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NWO and Brill join forces in research on handwriting and image recognition

20 October 2015

A consortium of computer scientists, historians of science and heritage professionals has been awarded funding by NWO for a research project on making illustrated handwritten archives digitally accessible.

The project Making Sense of Illustrated Handwritten Archives  was submitted jointly by the Leiden Centre of Data Science (LCDS), Naturalis Biodiversity Center, the University of Groningen (ALICE), the University of Leiden (LIACS) and the University of Twente (STePS), and publisher Brill as creative industry partner. It was awarded € 626.000 by the NWO (the Netherlands Organisation for Scientific Research) Creative Industry programme, matched by Brill’s € 268.000 investment (in cash and in kind).

Many handwritten and illustrated archives contain a wealth of information, but are largely underexplored because of their complex and difficult to decipher nature. The aim of this project is to develop a digital environment that resolves this challenge and connects heterogeneous archival content to other digital sources. The project will be centered around one of the top collections of Naturalis Biodiversity Center: the archive and collection of the Natuurkundige Commissie, which contains a rich verbal and pictoral account of the nature, cultures and economics in the Indonesian archipelago (1820-1850).

The researchers will use an advanced system for handwriting and image recognition (Monk), complemented with contextual information on species, locations and habitats. Naturalis’ taxonomic expertise, in combination with history of science methods, will be used to refine the system further. The outcome of the project will allow Brill to offer the system as an online service for the heritage sector, as a strengthening of its digital humanities profile. This will serve both curators of illustrated handwritten archives and researchers who wish to further the understanding of these collections.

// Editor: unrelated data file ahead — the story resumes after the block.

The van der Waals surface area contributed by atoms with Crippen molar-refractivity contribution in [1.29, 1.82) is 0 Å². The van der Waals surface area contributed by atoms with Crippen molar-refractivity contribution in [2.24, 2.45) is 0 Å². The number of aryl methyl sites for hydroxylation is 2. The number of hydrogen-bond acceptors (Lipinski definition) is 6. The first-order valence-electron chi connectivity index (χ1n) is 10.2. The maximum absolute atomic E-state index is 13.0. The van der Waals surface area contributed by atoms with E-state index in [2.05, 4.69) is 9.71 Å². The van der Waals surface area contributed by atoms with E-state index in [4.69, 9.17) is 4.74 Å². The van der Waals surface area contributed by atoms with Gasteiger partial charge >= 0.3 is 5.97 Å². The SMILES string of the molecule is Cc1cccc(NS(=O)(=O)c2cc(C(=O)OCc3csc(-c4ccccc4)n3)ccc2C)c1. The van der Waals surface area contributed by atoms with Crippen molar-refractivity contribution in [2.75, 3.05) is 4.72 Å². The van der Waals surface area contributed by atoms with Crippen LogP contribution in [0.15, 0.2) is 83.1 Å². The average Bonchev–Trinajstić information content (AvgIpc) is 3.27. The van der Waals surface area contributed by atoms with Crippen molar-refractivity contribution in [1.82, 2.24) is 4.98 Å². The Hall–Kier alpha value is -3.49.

The 4-year project includes the appointment of two computer science PhD students (Leiden, Groningen), a post-doctoral researcher in the history of science (Twente) and a specialist on 19th century taxonomy and natural history (Naturalis). ‘The unique archive of the Natuurkundige Commissie serves as a perfect challenge to combine expertise from different universities and disciplines’, says Brill’s Senior Acquisitions Editor Michiel Thijssen. ‘The resulting technologies will advance the ways in which scholars can study the archived human cultural heritage.’

About Brill
Founded in 1683 in Leiden, the Netherlands, Brill is a leading international academic publisher in 20 main subject areas, including Middle East and Islamic Studies, Asian Studies, Classical Studies, History, Biblical and Religious Studies, Language & Linguistics, Biology, and International Law. With offices in Leiden and Boston and a representative office in Singapore, Brill today publishes 243 journals and around 1000 new books and reference works each year, available in both print and electronic form. Brill also markets a large number of primary source research collections and databases. The company’s key customers are academic and research institutions, libraries, and scholars. Brill is a publicly traded company and is listed on Euronext Amsterdam NV. For more information, visit

Last modified:31 January 2017 11.14 p.m.

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